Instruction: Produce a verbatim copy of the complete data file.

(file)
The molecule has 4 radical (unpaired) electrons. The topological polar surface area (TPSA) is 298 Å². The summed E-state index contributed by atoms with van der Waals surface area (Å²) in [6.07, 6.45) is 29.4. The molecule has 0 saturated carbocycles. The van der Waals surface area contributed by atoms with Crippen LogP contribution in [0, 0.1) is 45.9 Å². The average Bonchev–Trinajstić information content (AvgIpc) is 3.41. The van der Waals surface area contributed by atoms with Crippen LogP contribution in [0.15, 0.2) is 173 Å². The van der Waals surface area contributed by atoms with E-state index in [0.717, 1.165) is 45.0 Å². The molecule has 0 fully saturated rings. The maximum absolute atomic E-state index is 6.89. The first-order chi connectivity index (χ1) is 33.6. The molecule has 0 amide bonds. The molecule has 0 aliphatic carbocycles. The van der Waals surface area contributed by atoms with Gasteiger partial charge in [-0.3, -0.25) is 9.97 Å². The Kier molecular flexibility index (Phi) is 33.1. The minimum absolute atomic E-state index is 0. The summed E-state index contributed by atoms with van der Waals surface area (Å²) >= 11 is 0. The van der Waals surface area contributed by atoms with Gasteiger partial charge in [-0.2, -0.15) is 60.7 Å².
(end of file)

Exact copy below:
The molecule has 4 radical (unpaired) electrons. The topological polar surface area (TPSA) is 298 Å². The summed E-state index contributed by atoms with van der Waals surface area (Å²) in [6.07, 6.45) is 29.4. The molecule has 0 saturated carbocycles. The van der Waals surface area contributed by atoms with Crippen LogP contribution in [0, 0.1) is 45.9 Å². The average Bonchev–Trinajstić information content (AvgIpc) is 3.41. The van der Waals surface area contributed by atoms with Crippen LogP contribution in [0.15, 0.2) is 173 Å². The van der Waals surface area contributed by atoms with E-state index in [0.717, 1.165) is 45.0 Å². The molecule has 0 fully saturated rings. The maximum absolute atomic E-state index is 6.89. The first-order chi connectivity index (χ1) is 33.6. The molecule has 0 amide bonds. The molecule has 0 aliphatic carbocycles. The van der Waals surface area contributed by atoms with Gasteiger partial charge in [-0.3, -0.25) is 9.97 Å². The Kier molecular flexibility index (Phi) is 33.1. The minimum absolute atomic E-state index is 0. The summed E-state index contributed by atoms with van der Waals surface area (Å²) >= 11 is 0. The van der Waals surface area contributed by atoms with Gasteiger partial charge in [-0.2, -0.15) is 60.7 Å².